We love this summer weather. It brings out a different kind of “best of” Vermont.

But it’s worth noting, that last month was the hottest June ever recorded.


Data provided by the Copernicus Climate Change Service, implemented by the European Centre for Medium-Range Weather Forecasts on behalf of the European Union, showed that the global average temperature for June 2019 was the highest on record for the month.

In France, memories of a deadly 2003 heat wave that killed 15,000 people in the country and left much of Europe sweltering still loom large.

Rapid assessment of average temperatures in France between June 26-28 showed a “substantial” increase in the likelihood of the heat wave happening as a result of human-caused global warming, experts at the World Weather Attribution group said.

The recent heat wave saw France record the hottest temperature in the country’s history (114F) and major wildfires across Spain, where temperatures exceeded 104F.

Germany, Poland and Czech Republic also recorded their highest temperatures for June last week.

Experts and scientists agree, we are in our new normal.

The jet stream and other circulation patterns are definitely changing.

Vermont author and activist Bill McKibben creates his own heat over the debate on climate change.

The author of 1989’s The End of Nature, often acknowledged as the first book for a general audience about what used to be known as “the greenhouse effect,” McKibben has been writing about climate issues for three decades.

In his new book, “Falter: Has the Human Game Begun to Play Itself Out?,” McKibben surveys the state of havoc caused by climate change, identifies those institutions and individuals that ignore or actively abet it, and turns his attention to new technologies poised to change the very essence of what it means to be human. He also finds a measure of hope for the future, relying on the power of cheap energy and nonviolent resistance.

The book is getting a lot of attention. And while it’s not exactly a beach read, it might be a necessary read.

As one reviewer noted, “McKibben’s book is much more about grounds for fear, which take up some 18 chapters, than about grounds for hope, which take up five. Fear will motivate some people who are currently undecided, and increase the motivation of others already convinced. But in my experience most people need a strong dose of hope to be spurred to action. Why waste effort on a hopeless cause? One group that has learned this lesson is the cancer lobby, which succeeds at raising funds for research by stressing cures that may be just around the corner more than the grim statistics of the disease’s ongoing toll.”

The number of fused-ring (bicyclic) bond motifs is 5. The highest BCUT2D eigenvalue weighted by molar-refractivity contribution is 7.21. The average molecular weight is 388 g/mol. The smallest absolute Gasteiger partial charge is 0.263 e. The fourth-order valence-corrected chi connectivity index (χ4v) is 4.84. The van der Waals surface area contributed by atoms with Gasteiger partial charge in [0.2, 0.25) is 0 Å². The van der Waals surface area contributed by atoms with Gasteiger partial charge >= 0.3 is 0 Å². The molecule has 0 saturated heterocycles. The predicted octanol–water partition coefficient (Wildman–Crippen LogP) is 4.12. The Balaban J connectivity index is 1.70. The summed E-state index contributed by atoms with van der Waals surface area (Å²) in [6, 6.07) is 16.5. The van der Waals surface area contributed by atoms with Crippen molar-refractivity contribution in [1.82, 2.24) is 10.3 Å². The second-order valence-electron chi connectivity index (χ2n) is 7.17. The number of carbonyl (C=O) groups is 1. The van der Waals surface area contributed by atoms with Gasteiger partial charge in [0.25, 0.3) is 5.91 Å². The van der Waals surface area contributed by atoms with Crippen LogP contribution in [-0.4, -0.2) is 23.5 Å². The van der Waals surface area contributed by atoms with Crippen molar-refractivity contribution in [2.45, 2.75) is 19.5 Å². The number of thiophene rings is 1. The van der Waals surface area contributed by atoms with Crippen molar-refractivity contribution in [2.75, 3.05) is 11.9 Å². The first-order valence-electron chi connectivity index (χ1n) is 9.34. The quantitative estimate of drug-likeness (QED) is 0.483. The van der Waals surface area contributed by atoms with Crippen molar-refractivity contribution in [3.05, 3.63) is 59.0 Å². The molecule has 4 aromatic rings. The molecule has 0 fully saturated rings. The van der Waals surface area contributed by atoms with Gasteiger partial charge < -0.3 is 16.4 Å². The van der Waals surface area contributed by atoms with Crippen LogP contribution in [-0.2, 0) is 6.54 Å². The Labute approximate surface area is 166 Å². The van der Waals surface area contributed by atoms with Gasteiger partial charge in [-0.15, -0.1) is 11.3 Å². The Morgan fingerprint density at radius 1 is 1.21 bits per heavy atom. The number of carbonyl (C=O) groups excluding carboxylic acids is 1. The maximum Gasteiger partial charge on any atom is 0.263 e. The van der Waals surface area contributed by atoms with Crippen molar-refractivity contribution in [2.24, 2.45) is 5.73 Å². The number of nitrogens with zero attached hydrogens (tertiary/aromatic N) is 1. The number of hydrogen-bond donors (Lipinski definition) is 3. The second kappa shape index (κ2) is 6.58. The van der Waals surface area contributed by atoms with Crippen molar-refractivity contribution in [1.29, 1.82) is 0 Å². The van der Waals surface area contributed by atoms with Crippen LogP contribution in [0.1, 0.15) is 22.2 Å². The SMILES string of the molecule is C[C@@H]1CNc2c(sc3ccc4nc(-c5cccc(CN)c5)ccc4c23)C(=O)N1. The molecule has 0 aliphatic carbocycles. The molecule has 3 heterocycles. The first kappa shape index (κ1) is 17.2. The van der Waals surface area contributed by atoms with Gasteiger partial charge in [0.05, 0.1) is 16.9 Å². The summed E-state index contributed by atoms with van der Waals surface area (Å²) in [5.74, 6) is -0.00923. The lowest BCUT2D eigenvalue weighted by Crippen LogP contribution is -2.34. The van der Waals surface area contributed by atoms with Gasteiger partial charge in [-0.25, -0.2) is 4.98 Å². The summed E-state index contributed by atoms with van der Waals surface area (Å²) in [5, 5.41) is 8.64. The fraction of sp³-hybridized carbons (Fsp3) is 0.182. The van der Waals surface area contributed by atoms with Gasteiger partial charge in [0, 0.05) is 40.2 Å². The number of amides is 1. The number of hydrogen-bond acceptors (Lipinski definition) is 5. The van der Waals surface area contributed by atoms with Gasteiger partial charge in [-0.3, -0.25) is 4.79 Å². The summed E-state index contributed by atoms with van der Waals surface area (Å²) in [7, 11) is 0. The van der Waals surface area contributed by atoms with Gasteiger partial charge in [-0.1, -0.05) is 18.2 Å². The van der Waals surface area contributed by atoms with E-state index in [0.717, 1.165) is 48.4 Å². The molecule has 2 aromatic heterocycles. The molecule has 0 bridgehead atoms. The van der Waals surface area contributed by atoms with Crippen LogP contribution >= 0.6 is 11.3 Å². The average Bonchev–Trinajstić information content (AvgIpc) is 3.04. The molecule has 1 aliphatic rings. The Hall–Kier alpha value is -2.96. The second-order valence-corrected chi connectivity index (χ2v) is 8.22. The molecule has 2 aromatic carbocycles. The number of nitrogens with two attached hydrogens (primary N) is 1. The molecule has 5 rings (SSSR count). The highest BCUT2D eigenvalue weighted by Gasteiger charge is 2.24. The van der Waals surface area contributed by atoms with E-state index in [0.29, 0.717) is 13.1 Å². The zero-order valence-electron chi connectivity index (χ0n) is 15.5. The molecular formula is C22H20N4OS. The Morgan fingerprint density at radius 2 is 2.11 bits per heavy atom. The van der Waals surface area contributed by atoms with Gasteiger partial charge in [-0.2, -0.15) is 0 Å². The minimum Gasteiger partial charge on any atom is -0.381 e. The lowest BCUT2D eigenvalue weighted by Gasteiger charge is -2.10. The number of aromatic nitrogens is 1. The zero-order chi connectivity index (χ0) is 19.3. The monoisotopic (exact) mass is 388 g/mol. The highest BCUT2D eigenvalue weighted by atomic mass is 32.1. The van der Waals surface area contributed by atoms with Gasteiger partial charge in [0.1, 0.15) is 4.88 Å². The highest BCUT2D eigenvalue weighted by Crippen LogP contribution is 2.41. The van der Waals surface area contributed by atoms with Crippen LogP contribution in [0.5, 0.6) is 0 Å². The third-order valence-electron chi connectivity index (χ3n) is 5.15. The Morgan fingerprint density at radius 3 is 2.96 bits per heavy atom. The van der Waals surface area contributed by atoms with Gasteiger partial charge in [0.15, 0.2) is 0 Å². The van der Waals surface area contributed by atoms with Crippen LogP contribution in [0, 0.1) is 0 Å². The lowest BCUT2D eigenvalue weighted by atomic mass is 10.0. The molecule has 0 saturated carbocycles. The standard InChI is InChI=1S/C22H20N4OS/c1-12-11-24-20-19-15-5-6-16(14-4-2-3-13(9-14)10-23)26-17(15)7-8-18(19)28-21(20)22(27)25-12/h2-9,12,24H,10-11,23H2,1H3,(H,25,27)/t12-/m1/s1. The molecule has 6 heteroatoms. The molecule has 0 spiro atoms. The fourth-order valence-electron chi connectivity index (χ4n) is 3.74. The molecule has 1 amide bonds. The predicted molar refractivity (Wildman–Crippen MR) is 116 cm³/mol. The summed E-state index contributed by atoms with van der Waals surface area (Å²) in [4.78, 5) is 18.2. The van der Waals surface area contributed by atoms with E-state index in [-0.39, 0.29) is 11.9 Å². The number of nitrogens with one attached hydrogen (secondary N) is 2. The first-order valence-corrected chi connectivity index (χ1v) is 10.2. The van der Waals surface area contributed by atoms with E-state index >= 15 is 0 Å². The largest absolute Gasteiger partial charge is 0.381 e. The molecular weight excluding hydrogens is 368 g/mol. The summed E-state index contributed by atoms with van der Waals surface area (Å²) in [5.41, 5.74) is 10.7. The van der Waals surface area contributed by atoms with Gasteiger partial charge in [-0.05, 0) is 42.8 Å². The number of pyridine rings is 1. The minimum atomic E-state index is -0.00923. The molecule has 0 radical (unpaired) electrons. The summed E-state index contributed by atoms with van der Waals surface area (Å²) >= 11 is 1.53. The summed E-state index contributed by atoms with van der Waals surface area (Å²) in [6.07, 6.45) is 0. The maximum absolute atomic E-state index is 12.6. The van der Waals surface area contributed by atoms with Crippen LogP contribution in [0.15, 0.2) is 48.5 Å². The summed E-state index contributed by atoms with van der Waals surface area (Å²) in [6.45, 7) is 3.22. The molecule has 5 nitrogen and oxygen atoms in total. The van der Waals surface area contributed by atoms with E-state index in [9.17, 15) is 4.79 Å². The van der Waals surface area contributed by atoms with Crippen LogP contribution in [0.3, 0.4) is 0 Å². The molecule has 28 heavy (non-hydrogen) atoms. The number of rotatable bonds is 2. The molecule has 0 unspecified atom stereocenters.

This book, like McKibben’s others — including “Enough” “The End of Nature” and “Eaarth,” among others — is another call to action.

While he talks the talk, activists know McKibben walks the walk.

About 10 years ago, he co-founded 350.org, the first “planet-wide grassroots climate change movement.” 350.org has organized more than 20,000 rallies across the globe in protest of fossil fuels and has promoted the growing fossil fuel divestment movement.

But there are plenty of people out there who want to dismiss McKibben and people of his ilk.

On these very pages, the debate has raged, even as it seemed the facts are irrefutable.

It seems people are increasingly encouraged to see risks like this through a political frame. When this happens, facts can become irrelevant because no matter how smart people are, many will simply deny the evidence to protect their side of the political debate.

That is naive and ignorant. We need the discussion. We need the input. We need the facts.

As one reviewer of “Falter” noted, “It will take many different voices to persuade the world’s diverse citizens and corporations to collaborate on solving the world’s biggest problems. McKibben’s voice has been an influential one. My hope is that his new book will strengthen the motivation of those already sympathetic to his views. My fear is that it won’t convince many who remain hostile to them. I hope that my first prediction proves right, and that my second proves wrong.”

When a hotter world is becoming the new normal, how do we, in good conscience, sit by and ignore a call to action? It’s not coming from Europe or the melting polar ice caps. It’s coming from our own back yard.

We need to listen. And act. We must not falter.

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